Bangkok is the most visited city in the world, thanks to its luxury shopping centres, world-class bars and restaurants and airports that serve as gateways to Southeast Asia and the world. Yet for all its charms and attractions, it isn’t without its places to avoid. Whether they’re due to popularity, seediness, scams or danger, here’s a list of places you may want to avoid if you’re heading to Bangkok.
Khaosan Road has been the premier backpacker haven in Bangkok and Thailand for several years now. Any night of the week will see its streets full of travellers sporting large backpacks and dime-a-dozen elephant pants. The trouble is, it’s been done to death. The role the internet has played with popularising travel and the improving language skills of Thai people means there’s no need for a backpacker-centred street anymore. Instead of meeting fellow countrymen, getting bad travelling tips you could just as easily find online and drinking the same buckets and lager, head to the trendy areas of Bangkok such as Ekkamai and Thonglor, and rub shoulders with the locals instead.
To many people, Bangkok has a seedy reputation that’s unjustified and unwarranted, but places like Patpong only serve to cement it further. A street covered in garish neon lights, scantily clad workers and more scam artists than you could shake a stick at, it won’t add anything meaningful to your trip and, whilst it may have a scattering of market stalls and shops to look in, avoiding it will probably save you a few thousand baht that would be better spent elsewhere.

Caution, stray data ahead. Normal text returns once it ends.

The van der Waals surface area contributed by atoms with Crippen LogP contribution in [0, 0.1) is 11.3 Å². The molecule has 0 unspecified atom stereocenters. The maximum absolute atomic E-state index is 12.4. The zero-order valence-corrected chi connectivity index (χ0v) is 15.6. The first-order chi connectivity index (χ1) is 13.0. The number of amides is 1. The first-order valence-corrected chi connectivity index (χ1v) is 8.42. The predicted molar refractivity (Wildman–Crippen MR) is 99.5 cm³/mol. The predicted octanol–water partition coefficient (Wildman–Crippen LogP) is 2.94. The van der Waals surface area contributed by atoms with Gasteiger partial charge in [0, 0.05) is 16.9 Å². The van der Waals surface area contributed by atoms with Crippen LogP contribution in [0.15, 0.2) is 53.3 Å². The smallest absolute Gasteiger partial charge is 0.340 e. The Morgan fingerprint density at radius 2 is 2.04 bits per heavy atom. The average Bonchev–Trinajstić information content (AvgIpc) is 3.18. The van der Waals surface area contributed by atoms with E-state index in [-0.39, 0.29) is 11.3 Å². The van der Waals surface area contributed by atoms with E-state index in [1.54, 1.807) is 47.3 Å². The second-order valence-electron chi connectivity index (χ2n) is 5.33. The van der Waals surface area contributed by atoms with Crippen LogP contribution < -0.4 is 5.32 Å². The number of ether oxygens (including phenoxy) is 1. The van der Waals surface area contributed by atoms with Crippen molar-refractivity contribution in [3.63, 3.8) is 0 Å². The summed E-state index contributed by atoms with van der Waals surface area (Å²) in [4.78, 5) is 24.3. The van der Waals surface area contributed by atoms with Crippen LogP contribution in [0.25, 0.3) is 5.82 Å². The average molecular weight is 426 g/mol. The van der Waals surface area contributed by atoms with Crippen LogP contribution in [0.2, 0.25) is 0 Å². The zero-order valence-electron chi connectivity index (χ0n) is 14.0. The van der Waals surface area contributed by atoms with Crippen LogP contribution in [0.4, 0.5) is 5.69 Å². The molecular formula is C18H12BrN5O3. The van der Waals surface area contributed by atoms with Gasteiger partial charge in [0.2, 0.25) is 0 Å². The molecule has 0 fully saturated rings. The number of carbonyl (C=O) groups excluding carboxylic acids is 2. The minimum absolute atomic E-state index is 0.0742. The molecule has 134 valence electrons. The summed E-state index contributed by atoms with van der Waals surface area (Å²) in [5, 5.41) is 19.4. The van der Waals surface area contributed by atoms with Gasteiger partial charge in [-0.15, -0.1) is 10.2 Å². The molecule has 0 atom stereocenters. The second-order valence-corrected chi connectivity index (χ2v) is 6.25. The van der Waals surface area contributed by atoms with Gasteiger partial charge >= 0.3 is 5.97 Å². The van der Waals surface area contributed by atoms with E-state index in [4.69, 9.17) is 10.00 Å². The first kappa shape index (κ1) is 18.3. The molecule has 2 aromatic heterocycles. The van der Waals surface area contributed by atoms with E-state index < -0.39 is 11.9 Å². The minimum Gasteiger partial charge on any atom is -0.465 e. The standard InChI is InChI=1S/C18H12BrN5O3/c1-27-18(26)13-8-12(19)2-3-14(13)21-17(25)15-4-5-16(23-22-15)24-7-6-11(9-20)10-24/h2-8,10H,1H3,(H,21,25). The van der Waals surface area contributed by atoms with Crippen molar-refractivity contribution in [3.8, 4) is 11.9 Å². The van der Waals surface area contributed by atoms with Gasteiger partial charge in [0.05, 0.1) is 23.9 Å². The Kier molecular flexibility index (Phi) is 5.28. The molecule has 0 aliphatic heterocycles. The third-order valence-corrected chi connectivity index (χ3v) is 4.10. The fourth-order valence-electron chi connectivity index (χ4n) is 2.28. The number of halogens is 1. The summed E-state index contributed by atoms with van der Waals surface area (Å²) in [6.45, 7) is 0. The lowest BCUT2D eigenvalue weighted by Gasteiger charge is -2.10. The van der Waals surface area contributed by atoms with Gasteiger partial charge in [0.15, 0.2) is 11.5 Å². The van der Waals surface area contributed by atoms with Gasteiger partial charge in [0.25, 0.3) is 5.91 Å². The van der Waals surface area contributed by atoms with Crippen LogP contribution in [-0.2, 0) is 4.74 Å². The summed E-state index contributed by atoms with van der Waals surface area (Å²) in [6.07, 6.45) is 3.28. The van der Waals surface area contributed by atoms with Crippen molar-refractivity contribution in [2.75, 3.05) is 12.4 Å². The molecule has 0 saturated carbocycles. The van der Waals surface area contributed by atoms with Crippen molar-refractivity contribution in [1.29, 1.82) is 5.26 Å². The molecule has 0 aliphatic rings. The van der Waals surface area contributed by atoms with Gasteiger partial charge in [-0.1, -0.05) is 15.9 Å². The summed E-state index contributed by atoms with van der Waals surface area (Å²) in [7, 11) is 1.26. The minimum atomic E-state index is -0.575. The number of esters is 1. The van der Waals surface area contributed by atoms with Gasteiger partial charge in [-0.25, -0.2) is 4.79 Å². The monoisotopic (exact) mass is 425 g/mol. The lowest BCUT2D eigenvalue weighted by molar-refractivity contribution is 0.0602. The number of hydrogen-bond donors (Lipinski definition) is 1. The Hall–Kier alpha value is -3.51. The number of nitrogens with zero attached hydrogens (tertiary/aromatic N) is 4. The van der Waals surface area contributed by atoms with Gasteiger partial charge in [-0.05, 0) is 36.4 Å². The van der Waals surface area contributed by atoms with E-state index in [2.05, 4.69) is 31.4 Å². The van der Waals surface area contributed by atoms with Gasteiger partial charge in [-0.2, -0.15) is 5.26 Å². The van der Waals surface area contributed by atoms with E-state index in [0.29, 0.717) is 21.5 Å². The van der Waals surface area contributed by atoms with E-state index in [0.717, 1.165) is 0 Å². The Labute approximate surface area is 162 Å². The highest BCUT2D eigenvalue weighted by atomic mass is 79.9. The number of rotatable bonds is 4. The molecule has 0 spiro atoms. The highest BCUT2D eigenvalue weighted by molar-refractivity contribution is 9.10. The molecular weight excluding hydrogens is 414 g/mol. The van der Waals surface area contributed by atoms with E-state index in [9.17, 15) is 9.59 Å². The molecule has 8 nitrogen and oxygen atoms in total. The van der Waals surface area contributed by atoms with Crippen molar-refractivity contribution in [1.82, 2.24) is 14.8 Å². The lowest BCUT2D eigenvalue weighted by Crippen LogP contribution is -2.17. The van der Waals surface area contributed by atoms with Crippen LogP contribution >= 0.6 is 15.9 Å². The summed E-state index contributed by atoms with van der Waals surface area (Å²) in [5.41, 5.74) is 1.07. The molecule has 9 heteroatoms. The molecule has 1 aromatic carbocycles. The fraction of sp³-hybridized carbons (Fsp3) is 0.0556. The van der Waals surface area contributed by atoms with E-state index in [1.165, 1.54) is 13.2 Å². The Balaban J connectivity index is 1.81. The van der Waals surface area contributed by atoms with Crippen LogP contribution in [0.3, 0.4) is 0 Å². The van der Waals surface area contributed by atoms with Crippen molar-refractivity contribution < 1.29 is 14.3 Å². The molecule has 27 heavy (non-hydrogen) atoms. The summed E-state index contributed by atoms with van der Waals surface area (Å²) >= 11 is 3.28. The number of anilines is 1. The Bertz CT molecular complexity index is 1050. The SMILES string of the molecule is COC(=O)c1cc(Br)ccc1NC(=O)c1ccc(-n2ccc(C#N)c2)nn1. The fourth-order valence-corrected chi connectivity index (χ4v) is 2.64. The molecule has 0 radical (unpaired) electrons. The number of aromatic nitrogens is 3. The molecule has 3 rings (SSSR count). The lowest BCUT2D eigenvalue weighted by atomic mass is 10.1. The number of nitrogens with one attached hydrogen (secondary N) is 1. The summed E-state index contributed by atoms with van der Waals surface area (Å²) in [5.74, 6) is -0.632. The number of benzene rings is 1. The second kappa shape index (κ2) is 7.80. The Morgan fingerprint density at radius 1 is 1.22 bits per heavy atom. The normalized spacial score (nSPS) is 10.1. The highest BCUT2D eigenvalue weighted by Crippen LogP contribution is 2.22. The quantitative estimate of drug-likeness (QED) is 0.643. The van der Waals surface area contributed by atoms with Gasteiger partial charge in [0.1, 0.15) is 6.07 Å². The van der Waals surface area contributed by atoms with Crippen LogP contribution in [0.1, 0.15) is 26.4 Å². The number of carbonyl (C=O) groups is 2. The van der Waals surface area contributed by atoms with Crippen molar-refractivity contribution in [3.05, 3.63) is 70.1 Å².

Make no mistake about it – Nana Plaza is basically a three story complex devoted to go-go dancers, bar girls and “ladies of the night”. If you’re into that sort of thing, it might be the first place on your list, but if you’re not then there’s simply no reason to come here. Instead, leave it to the sexpats and head elsewhere for nighttime entertainment that won’t leave you cringing and feeling a little sad.
Bangkok’s red light district | Paul Sullivan/
Named as such because of the cowboy-hat wearing American who opened a bar here, Soi Cowboy is pretty much a watered down version of Patpong. It still has the go-go bars and the overly-friendly staff, but they aren’t quite as pushy and it’s generally a little less seedy – though still far from being rated U for universal. You’ll find plenty of similar places in Pattaya and Patong in Phuket, so you’d be wise to give this a miss in favour of some of Bangkok’s better, more wholesome attractions.
Don’t get us wrong – the Grand Palace is undoubtedly a beautiful place, but all that beauty is hard to take in if you’re being elbowed and shoved by tour groups and over-zealous travellers. It’s hot and sweaty on the best of days, and there’s an awful lot to take in – so save the entry fee and take in one of Bangkok’s quieter but still beautiful temples instead. Walking around the grounds and taking in the sights from a distance is also a great way to see a wider picture and admire the beauty of the palace without fighting other travellers for space.